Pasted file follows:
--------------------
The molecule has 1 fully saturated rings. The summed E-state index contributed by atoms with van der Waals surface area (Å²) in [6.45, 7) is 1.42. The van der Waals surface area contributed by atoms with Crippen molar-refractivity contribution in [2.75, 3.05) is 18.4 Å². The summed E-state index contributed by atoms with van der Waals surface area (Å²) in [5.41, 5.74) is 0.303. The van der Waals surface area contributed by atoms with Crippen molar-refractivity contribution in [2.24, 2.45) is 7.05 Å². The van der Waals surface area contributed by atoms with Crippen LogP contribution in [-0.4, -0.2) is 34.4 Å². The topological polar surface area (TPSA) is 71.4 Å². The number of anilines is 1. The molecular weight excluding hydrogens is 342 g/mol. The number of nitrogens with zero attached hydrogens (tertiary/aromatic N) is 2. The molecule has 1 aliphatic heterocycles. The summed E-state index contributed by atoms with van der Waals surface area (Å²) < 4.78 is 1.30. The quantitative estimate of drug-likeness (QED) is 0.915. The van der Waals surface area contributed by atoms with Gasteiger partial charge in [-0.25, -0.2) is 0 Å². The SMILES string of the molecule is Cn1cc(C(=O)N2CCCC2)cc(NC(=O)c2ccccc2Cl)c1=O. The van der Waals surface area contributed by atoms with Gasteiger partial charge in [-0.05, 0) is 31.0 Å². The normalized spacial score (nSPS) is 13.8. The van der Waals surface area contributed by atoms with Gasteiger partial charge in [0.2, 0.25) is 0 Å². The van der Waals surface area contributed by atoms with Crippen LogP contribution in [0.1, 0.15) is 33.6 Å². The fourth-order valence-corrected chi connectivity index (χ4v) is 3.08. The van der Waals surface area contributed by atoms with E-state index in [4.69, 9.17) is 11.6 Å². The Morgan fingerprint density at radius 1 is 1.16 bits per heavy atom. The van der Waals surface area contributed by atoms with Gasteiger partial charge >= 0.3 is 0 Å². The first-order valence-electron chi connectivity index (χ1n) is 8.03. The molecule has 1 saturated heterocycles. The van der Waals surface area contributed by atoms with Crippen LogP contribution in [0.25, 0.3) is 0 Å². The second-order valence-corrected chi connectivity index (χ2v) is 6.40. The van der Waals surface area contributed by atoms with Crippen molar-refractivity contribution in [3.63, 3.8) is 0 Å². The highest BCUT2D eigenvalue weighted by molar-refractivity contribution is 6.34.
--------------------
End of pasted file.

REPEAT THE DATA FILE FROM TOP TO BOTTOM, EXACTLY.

The molecule has 1 fully saturated rings. The summed E-state index contributed by atoms with van der Waals surface area (Å²) in [6.45, 7) is 1.42. The van der Waals surface area contributed by atoms with Crippen molar-refractivity contribution in [2.75, 3.05) is 18.4 Å². The summed E-state index contributed by atoms with van der Waals surface area (Å²) in [5.41, 5.74) is 0.303. The van der Waals surface area contributed by atoms with Crippen molar-refractivity contribution in [2.24, 2.45) is 7.05 Å². The van der Waals surface area contributed by atoms with Crippen LogP contribution in [-0.4, -0.2) is 34.4 Å². The topological polar surface area (TPSA) is 71.4 Å². The number of anilines is 1. The molecular weight excluding hydrogens is 342 g/mol. The number of nitrogens with zero attached hydrogens (tertiary/aromatic N) is 2. The molecule has 1 aliphatic heterocycles. The summed E-state index contributed by atoms with van der Waals surface area (Å²) < 4.78 is 1.30. The quantitative estimate of drug-likeness (QED) is 0.915. The van der Waals surface area contributed by atoms with Gasteiger partial charge in [-0.25, -0.2) is 0 Å². The SMILES string of the molecule is Cn1cc(C(=O)N2CCCC2)cc(NC(=O)c2ccccc2Cl)c1=O. The van der Waals surface area contributed by atoms with Gasteiger partial charge in [-0.05, 0) is 31.0 Å². The normalized spacial score (nSPS) is 13.8. The van der Waals surface area contributed by atoms with Gasteiger partial charge in [0.2, 0.25) is 0 Å². The van der Waals surface area contributed by atoms with Crippen LogP contribution in [0.1, 0.15) is 33.6 Å². The fourth-order valence-corrected chi connectivity index (χ4v) is 3.08. The van der Waals surface area contributed by atoms with E-state index in [4.69, 9.17) is 11.6 Å². The Morgan fingerprint density at radius 1 is 1.16 bits per heavy atom. The van der Waals surface area contributed by atoms with Gasteiger partial charge >= 0.3 is 0 Å². The first-order valence-electron chi connectivity index (χ1n) is 8.03. The molecule has 1 saturated heterocycles. The van der Waals surface area contributed by atoms with Crippen LogP contribution in [0.25, 0.3) is 0 Å². The second-order valence-corrected chi connectivity index (χ2v) is 6.40. The van der Waals surface area contributed by atoms with Crippen molar-refractivity contribution in [3.63, 3.8) is 0 Å². The highest BCUT2D eigenvalue weighted by molar-refractivity contribution is 6.34.